3. The method of claim 1, wherein said leach solution is maintained at a pH of between 0.5 and 5.0.

4. The method of claim 3, wherein said permeable quantity of ore is an in situ deposit of gold ore made permeableby means of the explosion of a nuclear device implanted therein.

References Cited UNITED STATES PATENTS 738,758" 9/1903 Alzugaray 75101 971,252 9/1910 Clancy 75-101 1,734,306 11/1929 Schraps 75-105 2,777,764 1/1957 Hedley et al. 75--105 2,839,387 6/1958 Burton 75--1 18 3,317,313 5/1967 Biiggs 6t 31. 75118 565,342 8/1896 Frasch 299-5X 2,660,554 11/1953 Ostrow 260-429UX 2,896,930 7/1959 Menke 75.101X 2,950,964 8/1960 Forward et al 75-103 3,150,960 9/1964 Hunter 75-101X 3,278,232 10/1966 Fitch et a1. 75 -103X 3,465,818 9/1969 Dixon 299-13X 3,475,163 10/1969 Watson et a1. 75-101 0 L. DEWAYNE RUTLEDGE, Primary Examiner G. T. OZAKI, Assistant Examiner U.S. Cl. X.R.

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Cited By (13)

* Cited by examiner, † Cited by third party
Publication number Priority date Publication date Assignee Title
US3640579A (en) * 1970-04-28 1972-02-08 Arthur E Lewis In situ pressure leaching method
US3647261A (en) * 1970-05-04 1972-03-07 Dow Chemical Co Process for solution mining of silver
US3764650A (en) * 1970-12-31 1973-10-09 Us Interior Recovery of gold from ores
US4342592A (en) * 1979-07-19 1982-08-03 Duval Corporation Non-polluting process for recovery of precious metal values from ores including those containing carbonate materials
WO2001012865A1 (en) * 1999-08-12 2001-02-22 Outokumpu Oyj Method of removal of impurities from gold concentrate containing sulfides
WO2004085687A1 (en) * 2003-03-27 2004-10-07 Fraunhofer-Gesellschaft zur Förderung der angewandten Forschung e.V. Method for selectively extracting gold from gold-bearing materials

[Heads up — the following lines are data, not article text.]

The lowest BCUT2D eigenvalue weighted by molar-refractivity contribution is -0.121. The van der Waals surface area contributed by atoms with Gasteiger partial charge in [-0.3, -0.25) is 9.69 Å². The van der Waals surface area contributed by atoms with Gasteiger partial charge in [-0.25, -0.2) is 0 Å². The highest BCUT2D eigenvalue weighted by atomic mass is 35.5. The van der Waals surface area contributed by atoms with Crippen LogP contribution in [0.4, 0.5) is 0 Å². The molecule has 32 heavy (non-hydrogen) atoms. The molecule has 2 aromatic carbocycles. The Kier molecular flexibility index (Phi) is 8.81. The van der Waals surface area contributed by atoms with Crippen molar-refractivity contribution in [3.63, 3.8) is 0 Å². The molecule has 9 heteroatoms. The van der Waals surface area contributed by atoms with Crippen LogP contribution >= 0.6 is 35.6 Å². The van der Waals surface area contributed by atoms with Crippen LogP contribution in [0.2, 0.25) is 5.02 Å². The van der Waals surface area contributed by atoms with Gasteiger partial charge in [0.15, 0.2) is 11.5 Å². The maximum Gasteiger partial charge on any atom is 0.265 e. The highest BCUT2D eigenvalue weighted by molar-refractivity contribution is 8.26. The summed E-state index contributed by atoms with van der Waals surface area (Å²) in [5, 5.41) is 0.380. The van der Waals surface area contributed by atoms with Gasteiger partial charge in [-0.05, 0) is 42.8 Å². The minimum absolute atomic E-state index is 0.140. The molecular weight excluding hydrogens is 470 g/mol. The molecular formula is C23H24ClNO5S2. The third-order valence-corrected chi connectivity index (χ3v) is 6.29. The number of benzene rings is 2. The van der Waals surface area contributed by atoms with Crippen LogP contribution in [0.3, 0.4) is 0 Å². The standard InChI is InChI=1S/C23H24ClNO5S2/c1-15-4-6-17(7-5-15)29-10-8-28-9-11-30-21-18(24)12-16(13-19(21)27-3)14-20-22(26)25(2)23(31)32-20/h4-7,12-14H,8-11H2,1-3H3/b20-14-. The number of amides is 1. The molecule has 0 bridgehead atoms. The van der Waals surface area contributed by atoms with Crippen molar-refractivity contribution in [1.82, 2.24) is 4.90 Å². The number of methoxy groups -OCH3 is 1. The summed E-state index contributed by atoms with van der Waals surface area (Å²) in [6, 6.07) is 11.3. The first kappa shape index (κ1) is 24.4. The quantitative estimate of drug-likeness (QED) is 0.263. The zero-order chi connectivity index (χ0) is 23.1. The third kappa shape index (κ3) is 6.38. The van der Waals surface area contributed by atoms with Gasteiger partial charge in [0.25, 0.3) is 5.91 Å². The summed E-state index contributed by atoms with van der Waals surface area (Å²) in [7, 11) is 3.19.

US20040197249A1 (en) * 2003-04-04 2004-10-07 Wan Rong Yu Precious metal recovery using thiocyanate lixiviant
US20070295613A1 (en) * 2004-03-25 2007-12-27 John Moyes Recovery Of Metals From Oxidised Metalliferous Materials
GB2456645A (en) * 2008-01-25 2009-07-29 John William Carson Extraction from an ore using a redox reagent, a pH adjuster and a dissolution promoter
US20120328494A1 (en) * 2011-05-02 2012-12-27 David Dreisinger Method for recovering indium, silver, gold and rare, precious and base metals from complex oxide and sulfide ores
US20150033913A1 (en) * 2013-07-18 2015-02-05 Nichromet Extraction Inc. Method and system for gold recovery
CN105567959A (en) * 2016-02-26 2016-05-11 福州大学 Gold leaching process of thiosulfate gold leaching system for replacing ammonia water by using cholamine
CN105671333A (en) * 2016-02-26 2016-06-15 福州大学 Method for extracting gold through thiosulfate with cholamine as additive

Citations (14)

* Cited by examiner, † Cited by third party
Publication number Priority date Publication date Assignee Title
US565342A (en) * 1896-08-04 Mining gold or like metal
US738758A (en) * 1902-12-08 1903-09-15 Baxeres Gold Extraction Company Ltd Extraction of precious metals from their ores.
US971252A (en) * 1909-03-13 1910-09-27 John Collins Clancy Treatment of ores bearing precious metals.
US1734306A (en) * 1925-01-16 1929-11-05 Paul C Schraps Cyanide process of treating ores containing precious metals
US2660554A (en) * 1950-11-10 1953-11-24 Barnet D Ostrow Bright gold and gold alloy plating baths
US2777764A (en) * 1954-07-09 1957-01-15 American Cyanamid Co Process of recovering precious metals from refractory source materials
US2839387A (en) * 1954-05-28 1958-06-17 Mining Corp Of Canada Ltd Method for the cyanidation of precious metals
US2896930A (en) * 1954-06-10 1959-07-28 Nuclear Dev Corp Of America Method of recovering uranium from underground deposit
US2950964A (en) * 1959-05-13 1960-08-30 Sherritt Gordon Mines Ltd Process for the production of lead
US3150960A (en) * 1961-06-09 1964-09-29 Zareba Corp Ltd Recovery of precious metals
US3278232A (en) * 1963-09-26 1966-10-11 Mobil Oil Corp In situ leaching method
US3317313A (en) * 1960-08-25 1967-05-02 Nat Dev Res Corp Process for the recovery of gold and silver from gold and silver bearing aqueous cyanide liquors and ion exchange resin employed therein
US3465818A (en) * 1967-11-07 1969-09-09 American Oil Shale Corp Undercutting of nuclearly detonated formations by subsequent nuclear detonations at greater depth and uses thereof in the recovery of various minerals
US3475163A (en) * 1968-12-16 1969-10-28 Dow Chemical Co Extraction process for ni,cu,cr and co

Patent Citations (14)

* Cited by examiner, † Cited by third party